The nonsense-mediated decay pathway maintains synapse architecture and synaptic vesicle cycle efficacy.

Long AA, Mahapatra CT, Woodruff EA, Rohrbough J, Leung HT, Shino S, An L, Doerge RW, Metzstein MM, Pak WL, Broadie K
J Cell Sci. 2010 123 (Pt 19): 3303-15

PMID: 20826458 · PMCID: PMC2939802 · DOI:10.1242/jcs.069468

A systematic Drosophila forward genetic screen for photoreceptor synaptic transmission mutants identified no-on-and-no-off transient C (nonC) based on loss of retinal synaptic responses to light stimulation. The cloned gene encodes phosphatidylinositol-3-kinase-like kinase (PIKK) Smg1, a regulatory kinase of the nonsense-mediated decay (NMD) pathway. The Smg proteins act in an mRNA quality control surveillance mechanism to selectively degrade transcripts containing premature stop codons, thereby preventing the translation of truncated proteins with dominant-negative or deleterious gain-of-function activities. At the neuromuscular junction (NMJ) synapse, an extended allelic series of Smg1 mutants show impaired structural architecture, with decreased terminal arbor size, branching and synaptic bouton number. Functionally, loss of Smg1 results in a ~50% reduction in basal neurotransmission strength, as well as progressive transmission fatigue and greatly impaired synaptic vesicle recycling during high-frequency stimulation. Mutation of other NMD pathways genes (Upf2 and Smg6) similarly impairs neurotransmission and synaptic vesicle cycling. These findings suggest that the NMD pathway acts to regulate proper mRNA translation to safeguard synapse morphology and maintain the efficacy of synaptic function.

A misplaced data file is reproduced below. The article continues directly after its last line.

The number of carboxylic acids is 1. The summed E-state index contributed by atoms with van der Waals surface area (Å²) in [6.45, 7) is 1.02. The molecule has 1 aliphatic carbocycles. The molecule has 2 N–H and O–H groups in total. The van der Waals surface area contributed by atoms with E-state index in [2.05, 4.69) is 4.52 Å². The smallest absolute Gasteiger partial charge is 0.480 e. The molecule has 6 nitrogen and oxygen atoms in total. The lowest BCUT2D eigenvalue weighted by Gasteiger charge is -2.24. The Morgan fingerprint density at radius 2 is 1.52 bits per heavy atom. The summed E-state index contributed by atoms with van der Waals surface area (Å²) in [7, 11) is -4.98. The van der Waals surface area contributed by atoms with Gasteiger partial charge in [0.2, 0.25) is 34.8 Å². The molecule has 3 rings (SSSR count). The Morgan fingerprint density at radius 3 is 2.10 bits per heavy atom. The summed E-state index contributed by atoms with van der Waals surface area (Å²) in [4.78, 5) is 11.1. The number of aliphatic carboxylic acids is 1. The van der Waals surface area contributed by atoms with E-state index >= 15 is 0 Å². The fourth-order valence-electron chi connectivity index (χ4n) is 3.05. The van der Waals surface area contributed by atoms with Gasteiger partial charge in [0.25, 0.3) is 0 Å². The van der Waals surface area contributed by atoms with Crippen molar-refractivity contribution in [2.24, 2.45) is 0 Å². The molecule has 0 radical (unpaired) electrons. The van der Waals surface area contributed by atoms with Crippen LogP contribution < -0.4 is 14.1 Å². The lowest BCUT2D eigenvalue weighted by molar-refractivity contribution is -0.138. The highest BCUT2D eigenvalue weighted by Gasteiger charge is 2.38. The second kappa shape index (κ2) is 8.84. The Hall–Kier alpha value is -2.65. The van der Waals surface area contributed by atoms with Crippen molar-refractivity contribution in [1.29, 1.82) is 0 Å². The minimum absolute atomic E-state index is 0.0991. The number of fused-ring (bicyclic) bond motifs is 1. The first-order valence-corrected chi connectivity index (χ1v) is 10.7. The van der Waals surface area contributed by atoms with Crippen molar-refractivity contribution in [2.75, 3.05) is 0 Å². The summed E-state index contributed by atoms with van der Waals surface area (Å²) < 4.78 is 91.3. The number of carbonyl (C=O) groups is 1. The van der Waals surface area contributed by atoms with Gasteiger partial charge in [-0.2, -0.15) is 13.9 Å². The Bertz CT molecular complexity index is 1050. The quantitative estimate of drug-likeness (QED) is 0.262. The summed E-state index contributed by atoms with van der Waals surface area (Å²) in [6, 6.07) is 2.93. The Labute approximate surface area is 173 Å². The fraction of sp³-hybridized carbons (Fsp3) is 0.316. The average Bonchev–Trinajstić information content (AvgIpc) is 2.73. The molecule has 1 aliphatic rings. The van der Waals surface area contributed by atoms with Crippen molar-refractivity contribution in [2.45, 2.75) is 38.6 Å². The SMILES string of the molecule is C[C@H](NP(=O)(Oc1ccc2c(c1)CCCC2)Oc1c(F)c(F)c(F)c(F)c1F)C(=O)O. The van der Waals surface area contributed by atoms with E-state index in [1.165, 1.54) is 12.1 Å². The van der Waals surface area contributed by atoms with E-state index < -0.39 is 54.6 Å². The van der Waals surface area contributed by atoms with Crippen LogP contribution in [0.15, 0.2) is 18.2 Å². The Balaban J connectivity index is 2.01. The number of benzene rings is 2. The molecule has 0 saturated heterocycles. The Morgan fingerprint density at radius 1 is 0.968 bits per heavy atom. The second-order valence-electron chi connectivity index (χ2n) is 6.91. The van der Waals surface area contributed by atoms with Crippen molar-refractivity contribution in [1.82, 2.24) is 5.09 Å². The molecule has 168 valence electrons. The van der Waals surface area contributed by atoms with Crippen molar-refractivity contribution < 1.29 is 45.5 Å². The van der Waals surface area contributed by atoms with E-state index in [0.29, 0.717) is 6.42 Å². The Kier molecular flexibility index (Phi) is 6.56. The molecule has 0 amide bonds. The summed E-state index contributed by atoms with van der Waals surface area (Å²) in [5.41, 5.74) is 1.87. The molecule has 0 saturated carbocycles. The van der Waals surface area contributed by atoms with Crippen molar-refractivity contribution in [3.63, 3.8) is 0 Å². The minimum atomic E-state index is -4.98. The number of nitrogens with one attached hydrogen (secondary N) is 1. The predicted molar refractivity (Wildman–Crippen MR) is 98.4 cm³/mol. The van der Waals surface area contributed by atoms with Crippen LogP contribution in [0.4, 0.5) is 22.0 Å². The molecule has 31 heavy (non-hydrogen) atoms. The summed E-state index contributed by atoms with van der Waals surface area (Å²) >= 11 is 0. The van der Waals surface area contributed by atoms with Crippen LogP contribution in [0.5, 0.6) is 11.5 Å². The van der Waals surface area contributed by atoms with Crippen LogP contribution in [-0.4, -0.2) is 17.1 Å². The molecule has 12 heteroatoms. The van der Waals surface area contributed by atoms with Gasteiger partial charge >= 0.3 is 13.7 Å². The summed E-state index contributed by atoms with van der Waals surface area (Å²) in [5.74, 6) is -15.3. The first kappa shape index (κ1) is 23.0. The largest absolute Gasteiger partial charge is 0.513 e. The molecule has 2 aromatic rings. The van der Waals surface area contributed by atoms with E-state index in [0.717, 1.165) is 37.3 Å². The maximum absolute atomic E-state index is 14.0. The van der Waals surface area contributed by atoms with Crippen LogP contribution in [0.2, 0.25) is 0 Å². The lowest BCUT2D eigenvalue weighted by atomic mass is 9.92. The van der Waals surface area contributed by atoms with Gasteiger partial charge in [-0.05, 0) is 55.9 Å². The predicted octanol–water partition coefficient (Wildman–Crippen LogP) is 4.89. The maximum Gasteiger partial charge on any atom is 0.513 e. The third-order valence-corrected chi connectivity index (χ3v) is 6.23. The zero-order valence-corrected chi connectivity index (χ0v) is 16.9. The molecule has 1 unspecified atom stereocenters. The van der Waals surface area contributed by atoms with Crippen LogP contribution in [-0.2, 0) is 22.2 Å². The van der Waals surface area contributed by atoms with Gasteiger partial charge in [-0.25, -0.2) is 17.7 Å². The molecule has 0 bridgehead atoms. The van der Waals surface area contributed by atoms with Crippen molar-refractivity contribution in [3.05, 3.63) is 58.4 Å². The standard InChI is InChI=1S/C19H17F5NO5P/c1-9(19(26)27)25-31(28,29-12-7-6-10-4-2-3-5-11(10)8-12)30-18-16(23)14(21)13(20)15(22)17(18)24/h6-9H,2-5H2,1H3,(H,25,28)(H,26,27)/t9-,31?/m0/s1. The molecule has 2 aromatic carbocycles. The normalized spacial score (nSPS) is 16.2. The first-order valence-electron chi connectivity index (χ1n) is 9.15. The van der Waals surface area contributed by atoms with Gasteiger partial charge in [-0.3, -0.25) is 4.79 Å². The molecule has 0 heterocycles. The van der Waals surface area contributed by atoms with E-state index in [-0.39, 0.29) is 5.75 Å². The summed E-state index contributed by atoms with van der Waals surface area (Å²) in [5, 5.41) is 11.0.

MeSH Terms (15)

Animals Drosophila Drosophila Proteins Genetic Complementation Test Genetic Testing Light Signal Transduction Morphogenesis Neuromuscular Junction Photoreceptor Cells, Invertebrate Presynaptic Terminals Protein-Serine-Threonine Kinases Retina Sequence Deletion Synaptic Transmission Synaptic Vesicles

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